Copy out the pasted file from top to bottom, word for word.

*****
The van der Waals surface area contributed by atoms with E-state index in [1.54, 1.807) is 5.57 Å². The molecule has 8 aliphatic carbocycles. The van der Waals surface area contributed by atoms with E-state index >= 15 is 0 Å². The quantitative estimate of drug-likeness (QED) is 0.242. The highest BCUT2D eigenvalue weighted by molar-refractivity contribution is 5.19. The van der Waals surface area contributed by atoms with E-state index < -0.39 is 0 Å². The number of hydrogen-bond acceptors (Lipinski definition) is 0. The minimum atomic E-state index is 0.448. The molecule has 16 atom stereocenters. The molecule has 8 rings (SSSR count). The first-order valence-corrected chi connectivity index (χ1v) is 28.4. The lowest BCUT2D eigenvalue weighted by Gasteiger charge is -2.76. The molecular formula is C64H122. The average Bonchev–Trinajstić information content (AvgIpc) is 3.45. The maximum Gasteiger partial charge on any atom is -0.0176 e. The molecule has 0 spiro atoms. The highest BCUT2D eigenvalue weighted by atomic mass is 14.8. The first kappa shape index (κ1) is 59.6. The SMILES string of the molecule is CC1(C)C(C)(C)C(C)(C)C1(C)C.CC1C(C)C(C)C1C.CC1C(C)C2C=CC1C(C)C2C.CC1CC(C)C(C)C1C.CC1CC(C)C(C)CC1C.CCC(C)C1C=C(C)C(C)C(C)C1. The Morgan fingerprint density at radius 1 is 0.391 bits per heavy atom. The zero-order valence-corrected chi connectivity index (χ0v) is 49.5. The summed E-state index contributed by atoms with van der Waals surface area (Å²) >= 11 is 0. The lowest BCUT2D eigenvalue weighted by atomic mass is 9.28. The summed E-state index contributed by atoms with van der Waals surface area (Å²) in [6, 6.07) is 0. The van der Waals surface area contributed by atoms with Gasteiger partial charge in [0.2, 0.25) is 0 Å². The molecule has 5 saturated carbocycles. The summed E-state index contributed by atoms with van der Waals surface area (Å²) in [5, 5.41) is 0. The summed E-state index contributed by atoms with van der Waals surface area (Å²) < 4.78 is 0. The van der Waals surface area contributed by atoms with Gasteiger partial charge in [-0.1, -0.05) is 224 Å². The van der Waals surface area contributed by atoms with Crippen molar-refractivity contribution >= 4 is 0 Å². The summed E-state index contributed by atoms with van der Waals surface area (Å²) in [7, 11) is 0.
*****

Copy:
The van der Waals surface area contributed by atoms with E-state index in [1.54, 1.807) is 5.57 Å². The molecule has 8 aliphatic carbocycles. The van der Waals surface area contributed by atoms with E-state index >= 15 is 0 Å². The quantitative estimate of drug-likeness (QED) is 0.242. The highest BCUT2D eigenvalue weighted by molar-refractivity contribution is 5.19. The van der Waals surface area contributed by atoms with E-state index < -0.39 is 0 Å². The number of hydrogen-bond acceptors (Lipinski definition) is 0. The minimum atomic E-state index is 0.448. The molecule has 16 atom stereocenters. The molecule has 8 rings (SSSR count). The first-order valence-corrected chi connectivity index (χ1v) is 28.4. The lowest BCUT2D eigenvalue weighted by Gasteiger charge is -2.76. The molecular formula is C64H122. The average Bonchev–Trinajstić information content (AvgIpc) is 3.45. The maximum Gasteiger partial charge on any atom is -0.0176 e. The molecule has 0 spiro atoms. The highest BCUT2D eigenvalue weighted by atomic mass is 14.8. The first kappa shape index (κ1) is 59.6. The SMILES string of the molecule is CC1(C)C(C)(C)C(C)(C)C1(C)C.CC1C(C)C(C)C1C.CC1C(C)C2C=CC1C(C)C2C.CC1CC(C)C(C)C1C.CC1CC(C)C(C)CC1C.CCC(C)C1C=C(C)C(C)C(C)C1. The Morgan fingerprint density at radius 1 is 0.391 bits per heavy atom. The zero-order valence-corrected chi connectivity index (χ0v) is 49.5. The summed E-state index contributed by atoms with van der Waals surface area (Å²) >= 11 is 0. The lowest BCUT2D eigenvalue weighted by atomic mass is 9.28. The summed E-state index contributed by atoms with van der Waals surface area (Å²) in [6, 6.07) is 0. The van der Waals surface area contributed by atoms with Gasteiger partial charge in [0.2, 0.25) is 0 Å². The molecule has 5 saturated carbocycles. The summed E-state index contributed by atoms with van der Waals surface area (Å²) in [5, 5.41) is 0. The summed E-state index contributed by atoms with van der Waals surface area (Å²) < 4.78 is 0. The van der Waals surface area contributed by atoms with Gasteiger partial charge in [-0.1, -0.05) is 224 Å². The van der Waals surface area contributed by atoms with Crippen molar-refractivity contribution >= 4 is 0 Å². The summed E-state index contributed by atoms with van der Waals surface area (Å²) in [7, 11) is 0.